Jump to content
The Education Forum

JFK, Vietnam, and Oliver Stone


Recommended Posts

This article originally appeared on the History Matters website:

http://www.history-matters.com/essays/viet...ver%20Stone.htm

Oliver Stone would scarcely have elicited more righteous indignation by lecturing Baptist ministers on the evils of Christianity than he did among journalists and historians by releasing his popular film JFK. Pundits by the pack bristled at Stone’s contempt for the Warren Commission. One of the outrages that provoked particular vehemence was Stone’s revisionist representation of Kennedy as a president who threatened The Establishment because he would not have taken the country to war over Vietnam. But the outcry wasn’t just about his bad history. It had at least as much to do with the director’s chutzpah in trespassing onto turf owned by career journalists and historians.

In the Washington Post, George Will called JFK a "three hour lie from an intellectual sociopath."[1] Noam Chomsky dedicated an entire book – “Rethinking Camelot” – to debunking Stone’s notion that under Kennedy the history of Southeast Asia would have been altogether kinder and gentler.[2] Leslie Gelb sneered from the pages of the New York Times that the "torments" of Presidents Kennedy and Johnson over Vietnam "are not to be trifled with by Oliver Stone or anyone."[3] A banner headline on the cover of Newsweek barked: "Why Oliver Stone’s New Movie Can't Be Trusted."[4]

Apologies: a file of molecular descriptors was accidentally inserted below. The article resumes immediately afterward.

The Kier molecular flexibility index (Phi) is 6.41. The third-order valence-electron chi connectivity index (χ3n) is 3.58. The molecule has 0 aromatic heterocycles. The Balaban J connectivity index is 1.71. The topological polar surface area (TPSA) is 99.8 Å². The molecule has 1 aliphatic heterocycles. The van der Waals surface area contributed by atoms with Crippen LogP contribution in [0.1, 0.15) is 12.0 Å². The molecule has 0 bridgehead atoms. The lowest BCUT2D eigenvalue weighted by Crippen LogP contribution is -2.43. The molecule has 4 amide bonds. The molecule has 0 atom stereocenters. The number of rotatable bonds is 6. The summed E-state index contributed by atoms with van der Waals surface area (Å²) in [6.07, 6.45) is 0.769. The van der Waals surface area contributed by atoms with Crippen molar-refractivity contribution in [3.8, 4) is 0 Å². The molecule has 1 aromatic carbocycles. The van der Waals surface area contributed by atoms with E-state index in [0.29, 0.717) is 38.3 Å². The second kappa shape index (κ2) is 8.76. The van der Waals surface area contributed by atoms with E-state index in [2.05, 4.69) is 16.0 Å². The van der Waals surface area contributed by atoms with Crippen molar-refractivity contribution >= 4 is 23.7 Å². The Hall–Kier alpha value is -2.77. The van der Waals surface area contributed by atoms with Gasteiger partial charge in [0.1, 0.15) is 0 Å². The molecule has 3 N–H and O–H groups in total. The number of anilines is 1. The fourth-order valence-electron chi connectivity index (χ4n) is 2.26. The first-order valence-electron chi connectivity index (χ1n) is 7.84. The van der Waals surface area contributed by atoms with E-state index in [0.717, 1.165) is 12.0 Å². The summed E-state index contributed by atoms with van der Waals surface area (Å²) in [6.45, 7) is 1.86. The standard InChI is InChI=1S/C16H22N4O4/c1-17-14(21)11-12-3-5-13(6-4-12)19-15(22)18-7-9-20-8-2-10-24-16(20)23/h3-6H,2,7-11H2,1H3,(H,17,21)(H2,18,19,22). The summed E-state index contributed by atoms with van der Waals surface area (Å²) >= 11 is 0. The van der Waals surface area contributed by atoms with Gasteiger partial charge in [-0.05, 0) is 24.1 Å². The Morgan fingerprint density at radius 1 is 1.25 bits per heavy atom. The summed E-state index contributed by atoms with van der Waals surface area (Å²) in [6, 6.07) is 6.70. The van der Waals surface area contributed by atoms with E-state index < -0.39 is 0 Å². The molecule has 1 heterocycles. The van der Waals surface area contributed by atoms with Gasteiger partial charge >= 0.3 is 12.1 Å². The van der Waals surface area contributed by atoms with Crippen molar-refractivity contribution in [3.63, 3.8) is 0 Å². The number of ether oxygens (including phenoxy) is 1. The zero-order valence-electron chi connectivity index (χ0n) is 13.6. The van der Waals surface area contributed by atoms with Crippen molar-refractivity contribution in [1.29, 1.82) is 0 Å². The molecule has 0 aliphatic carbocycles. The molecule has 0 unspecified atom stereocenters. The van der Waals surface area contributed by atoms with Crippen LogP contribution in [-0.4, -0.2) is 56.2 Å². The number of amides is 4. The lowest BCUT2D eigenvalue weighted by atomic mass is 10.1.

Stone’s crackpot history had apparently imperiled the public not only by throwing mud at perhaps America’s most respected murder investigation, but also by rewriting American history to push his leftist, anti-American agenda. The message was that there was danger when moviemakers forgot their place. Theirs was the business of entertaining, not interpreting history. That business was best left in the capable hands of credentialed authorities.

Across the political spectrum those authorities derided Stone’s war-wary peacenik on grounds his “JFK” bore no resemblance whatsoever to the historical JFK. Behind a pacific façade, received wisdom had it, Kennedy was really a clanking Cold Warrior spoiling for a fight – in Southeast Asia, in Cuba and perhaps elsewhere. In the context of his treatment of Diem, Stone's critics placed JFK's occasionally fierce, if conflicted, rhetoric.

"By November, sanctioning a coup against an ally in the name of winning the war had been added," wrote Robert Bartley in The Wall St. Journal. "Then withdraw? Joe Kennedy's competitive kid? The 'bear any burden' guy? Give me a break. Acolytes love this myth dearly … ." [5] Another historian, William Gibbons, said that it “is absurd” to imagine that Kennedy would have pulled out.[6] In The Nation Magazine, Alexander Cockburn wrote, “The public record shows JFK was always hawkish.”[7] And in no less than the respected Reviews in American History, Max Holland, a Nation Magazine contributing editor, declared that it was a “fantasy that Kennedy was on the verge of pulling out from Vietnam.”[8]

The years that followed have not been kind to those who had stoned the director. “Received wisdom” has been swamped by a tsunami of new and credible scholarship brought about by the declassifications of literally millions of pages of government secrets. The impetus for their release came directly from Stone, who publicly nagged about the absurdity of the government saying the case was “open and shut” while suppressing mountains of the evidence.

No doubt to the dismay of Stone’s detractors, a strikingly different and more favorable – even more Oliver Stone-like - view of Kennedy has recently emerged. In March 2005, long after similar accounts had been widely reported elsewhere, The Nation finally acknowledged that the real JFK, despite his considerable personal peccadillos, was worlds away from the hawkish hooligan The Nation had been peddling for so long.